Not guilty by reason of insanity. It is a phrase that conjures more than just visions of a plotline from a criminal drama. It is one that seems a part of the fabric of our justice system — but is it? Not every state in the country currently allows an insanity defense. Idaho, Kansas, Montana and Utah, for example, have abolished it.
Is this constitutional? Shouldn’t everyone have the opportunity to defend themselves against accusations of wrongdoing when mental health issues were a crucial factor that led to the charges?
These questions were recently explored by the Supreme Court of the United States (SCOTUS).
What did SCOTUS discuss?
SCOTUS explored these questions through a case that involved a man charged with murder in Kansas. The accused presented expert testimony stating he was too depressed to stop himself from committing the crime. However, since Kansas does not have an insanity defense, the accused could not successfully make this argument. As a result, he was convicted and sentenced to death.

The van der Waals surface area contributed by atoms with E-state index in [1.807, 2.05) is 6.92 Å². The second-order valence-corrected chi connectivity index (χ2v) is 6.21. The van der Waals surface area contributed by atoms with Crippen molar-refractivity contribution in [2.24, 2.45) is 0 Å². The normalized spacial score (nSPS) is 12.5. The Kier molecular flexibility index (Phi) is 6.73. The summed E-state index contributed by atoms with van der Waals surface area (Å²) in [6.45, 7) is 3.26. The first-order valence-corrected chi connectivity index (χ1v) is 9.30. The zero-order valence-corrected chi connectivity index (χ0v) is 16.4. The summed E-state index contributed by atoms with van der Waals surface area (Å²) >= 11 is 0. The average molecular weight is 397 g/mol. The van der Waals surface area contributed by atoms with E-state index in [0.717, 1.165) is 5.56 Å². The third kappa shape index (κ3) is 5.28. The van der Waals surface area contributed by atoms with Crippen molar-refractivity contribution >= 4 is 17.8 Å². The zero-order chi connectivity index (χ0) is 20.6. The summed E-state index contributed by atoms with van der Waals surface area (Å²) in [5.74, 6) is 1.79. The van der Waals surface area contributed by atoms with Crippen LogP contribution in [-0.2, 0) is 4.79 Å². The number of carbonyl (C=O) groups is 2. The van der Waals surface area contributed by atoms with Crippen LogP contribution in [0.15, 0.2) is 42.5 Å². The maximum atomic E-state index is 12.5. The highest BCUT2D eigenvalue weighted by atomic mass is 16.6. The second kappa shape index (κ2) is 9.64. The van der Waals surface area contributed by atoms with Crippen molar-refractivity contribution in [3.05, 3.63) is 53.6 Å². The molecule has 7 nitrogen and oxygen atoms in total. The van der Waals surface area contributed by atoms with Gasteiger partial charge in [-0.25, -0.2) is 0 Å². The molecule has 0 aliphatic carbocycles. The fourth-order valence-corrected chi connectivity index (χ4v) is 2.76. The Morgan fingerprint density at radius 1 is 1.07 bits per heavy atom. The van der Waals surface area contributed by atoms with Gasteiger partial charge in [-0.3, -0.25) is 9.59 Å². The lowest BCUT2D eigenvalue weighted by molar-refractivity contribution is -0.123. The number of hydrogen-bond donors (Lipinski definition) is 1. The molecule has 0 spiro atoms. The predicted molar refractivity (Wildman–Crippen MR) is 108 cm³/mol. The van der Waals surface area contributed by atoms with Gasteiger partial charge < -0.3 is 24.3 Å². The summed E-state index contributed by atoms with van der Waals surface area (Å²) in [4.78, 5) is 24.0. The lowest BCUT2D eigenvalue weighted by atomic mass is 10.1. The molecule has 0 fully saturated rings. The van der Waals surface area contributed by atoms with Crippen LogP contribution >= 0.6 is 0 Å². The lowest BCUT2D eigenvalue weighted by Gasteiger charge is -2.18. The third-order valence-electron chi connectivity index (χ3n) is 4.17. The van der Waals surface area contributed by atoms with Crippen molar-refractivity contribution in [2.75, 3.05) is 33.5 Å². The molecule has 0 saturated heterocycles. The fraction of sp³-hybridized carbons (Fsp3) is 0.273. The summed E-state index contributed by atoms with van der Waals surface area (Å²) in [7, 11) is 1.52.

The accused appealed, arguing punishing the insane was cruel and unusual. He took the case to SCOTUS. The justices ruled in favor of the state, 6 to 3. The majority found each state has the power to determine the issue; the dissenters disagreed and unsuccessfully maintained the insanity defense was a fundamental right.
What does this mean in Texas?
Texas state law allows for the insanity defense. Those who use this defense must meet the M’Naghten Rule with the Irresistible Impulse Test. The M’Naghten Rule states the accused was unable to distinguish between right or wrong, that the accused did not understand what was happening. The Irresistible Impulse Test involves establishing the accused was unable to control impulses.
The burden is on the accused to meet this test.
Although current law allows this defense, the case above could signal the potential for change. It is important anyone charged with a crime stay abreast of any potential changes to better ensure a successful defense.